Because the mountains block the northeasterly trade winds, the Kona side of the island gets very little rain and enjoys more than 300 days of sunshine a year.


Getting close to the southwestern tip.


The Kau District. Southern coast.
Vast, rural dry, windblown, remote describes this region, which lies about an hour from the Hilo airport, and two hours from the Kona. You can clearly see the paths from the lava flows.

Old cinder cones now covered with vegetation.

Steam vent in the distance. The island has 5 volcanoes, with Mauna Loa and Kilauea still active.

Clouds of steam as lava flows into the ocean.

The red hot lava looks like two eyes!

Our pilot circles and we get a closer look into the active vent where we could see lava sputtering into the air.

More views...

Kilauea has been in constant eruption since 1983. A large collapse occurred at Kilauea volcano in November 2005.

Lava flows destroyed over 100  houses in Royal Gardens subdivision since February 2008. Notice the black areas.

The Puna district  is located on the fertile slopes between sea and the Kilauea summit. All sorts of tropical fruit, flowers, papaya, herbs, macadamia nuts, are grown here.  Below are macadamia fields.

Hilo fronts the large curved Hilo Bay. The area is always lush and green due to an annual rainfall of over 70 inches per year and is the wettest city in the USA. Opposite from Kona !

Green fields near Hilo.


The Hamakua district is filled with deep water-carved gulches and valleys thick with tropical foliage. Parks are nested down winding roads by the shore. Waterfalls tumble down the  ravines reminding us of Kauai's Napali coast.

This is where Mauna Kea’s slopes fall away into pali (cliffs) of pounding surf.

Countless waterfalls.

In ancient times the Hamakua uplands were a rich source for bird feathers and canoe logs. During most of the 19th and 20th centuries, the coast was covered with sugarcane

Hamakua Average temperatures: 68° in winter, 78° in summer. Annual rainfall: 84 inches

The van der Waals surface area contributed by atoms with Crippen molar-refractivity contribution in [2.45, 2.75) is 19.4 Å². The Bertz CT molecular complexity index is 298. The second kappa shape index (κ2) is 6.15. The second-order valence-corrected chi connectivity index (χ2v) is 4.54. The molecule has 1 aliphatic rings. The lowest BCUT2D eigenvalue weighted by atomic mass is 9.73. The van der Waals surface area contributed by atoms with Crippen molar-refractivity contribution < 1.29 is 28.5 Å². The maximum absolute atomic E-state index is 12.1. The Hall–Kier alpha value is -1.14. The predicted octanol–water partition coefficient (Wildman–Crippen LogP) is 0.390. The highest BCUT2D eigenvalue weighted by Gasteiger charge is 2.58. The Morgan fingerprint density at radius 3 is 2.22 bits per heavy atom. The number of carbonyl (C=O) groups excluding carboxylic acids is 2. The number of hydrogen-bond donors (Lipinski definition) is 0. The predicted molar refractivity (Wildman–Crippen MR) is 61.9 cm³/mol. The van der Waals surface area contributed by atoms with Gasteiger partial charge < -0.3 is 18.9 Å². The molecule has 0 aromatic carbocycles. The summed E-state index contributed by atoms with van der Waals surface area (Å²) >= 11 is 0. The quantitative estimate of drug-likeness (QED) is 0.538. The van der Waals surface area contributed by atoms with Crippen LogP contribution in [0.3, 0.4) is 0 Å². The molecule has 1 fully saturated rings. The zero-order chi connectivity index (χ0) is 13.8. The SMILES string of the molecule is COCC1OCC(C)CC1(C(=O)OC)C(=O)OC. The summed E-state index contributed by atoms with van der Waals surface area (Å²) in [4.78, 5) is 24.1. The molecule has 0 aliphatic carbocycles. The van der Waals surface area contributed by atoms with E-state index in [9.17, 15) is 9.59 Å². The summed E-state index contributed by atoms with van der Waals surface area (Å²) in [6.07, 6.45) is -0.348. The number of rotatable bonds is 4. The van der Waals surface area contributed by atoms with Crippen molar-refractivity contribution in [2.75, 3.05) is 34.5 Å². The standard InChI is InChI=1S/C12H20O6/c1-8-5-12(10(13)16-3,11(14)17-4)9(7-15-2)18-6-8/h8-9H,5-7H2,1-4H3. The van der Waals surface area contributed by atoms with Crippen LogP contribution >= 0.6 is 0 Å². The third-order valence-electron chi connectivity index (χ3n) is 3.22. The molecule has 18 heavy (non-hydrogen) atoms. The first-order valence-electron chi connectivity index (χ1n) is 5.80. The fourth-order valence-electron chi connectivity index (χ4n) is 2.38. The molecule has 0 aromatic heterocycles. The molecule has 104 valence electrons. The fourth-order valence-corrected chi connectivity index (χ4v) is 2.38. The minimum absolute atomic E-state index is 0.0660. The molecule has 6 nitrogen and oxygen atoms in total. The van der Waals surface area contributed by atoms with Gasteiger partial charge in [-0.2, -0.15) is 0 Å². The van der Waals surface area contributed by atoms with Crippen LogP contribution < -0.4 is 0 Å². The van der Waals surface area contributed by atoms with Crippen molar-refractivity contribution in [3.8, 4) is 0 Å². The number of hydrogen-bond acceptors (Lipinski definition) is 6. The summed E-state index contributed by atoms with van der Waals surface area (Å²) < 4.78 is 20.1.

Mauna Kea above the clouds. We go to it's summit later
in the week on a star-gazing tour!
Mauna Kea's summit is 30,000 ft. above the adjacent ocean floor, making Mauna Kea the tallest mountain in the world. It is 13,796 ft. above sea level. Because of its high altitude, thin and clean air, and great distance from urban areas, the summit of Mauna Kea is an idea place for sky watching and star gazing. In fact, this mountain is home to the world's most powerful telescopes and astronomical observatories It is well-known to locals, however,as a great place for skiing and snowboarding. Many people travel to the mountain every winter because it often has snow at its summit and because there is a road leading up to it. In fact, it is because of its sometimes snowy summit that the Hawaiians named it Mauna Kea (or "White Mountain").

The Kohala Coast. Among the ebony lava fields that comprise this landscape are several world renown championship golf courses.

It is unbelievable how man can bring beauty to a
desolate landscape just to play a game. (golf)

Another good shot of a lava flow from the past.

Mike, Kathie, and Darryl our Hawaiian pilot.
We arrive back at the Kona Airport ready to explore
by car and foot some of the things we saw from above.

From the air or from a distance the green fairways that blanket this rugged terrain soften its landscape.

We drive up the mountain from Kona to
visit Holualoa.

The town is closed on Monday, but we find this
gallery and others that we visit later
in the week. We end up purchasing a smaller version
of the red "urn" in the window.
Lots of unusual art galleries here.

We eat a late lunch on the ocean front at Bubba Gumps.

We stroll the shops of Kona as the vog (volcano smog) fills the sky from Kilauea's ongoing eruptions.

We watch the sunset as we make our way back to the condo.

The vog gives a strange color to the sky and clouds during sunset.

Tuesday morning we drive 2.5 hours to Volcano National
where we have reservations at the park hotel
"Volcano House"

Our accommodations are VERY rustic yet in a beautiful setting.

We eat lunch at the park restaurant on the rim of the active Kilauea Volcano. Notice the crater and steam.

A better outside view of the Kilauea Volcano.


This map shows more detail of the Kilauea volcano and surrounding area. Because of the poor air quality much
of the crater rim drive is closed, however, the Chain of Craters Road is still open.

Kilauea Facts
Who could have known that the fountains of fire that first lit up the night sky on January 3, 1983 would continue to burn with such intensity seventeen years later? The eruption of Kilauea Volcano in Hawai'i Volcanoes National Park continues today as the longest-lived rift activity in Hawai'ian volcano history. Unstoppable in its march seaward, lava leaves few reminders of what was. Stretches of Chain of Craters Road lie entombed beneath 80 feet of basalt. Every minute, another 130,000 gallons of molten rock gush from earthcracks on the volcano's flank, enough to pour a lava veneer over Washington, D.C.'s 63 square miles in just five days. But wherever lava meets the sea, the island grows.  Since 1983, more than 550 acres of new land have been added to the "Big Island".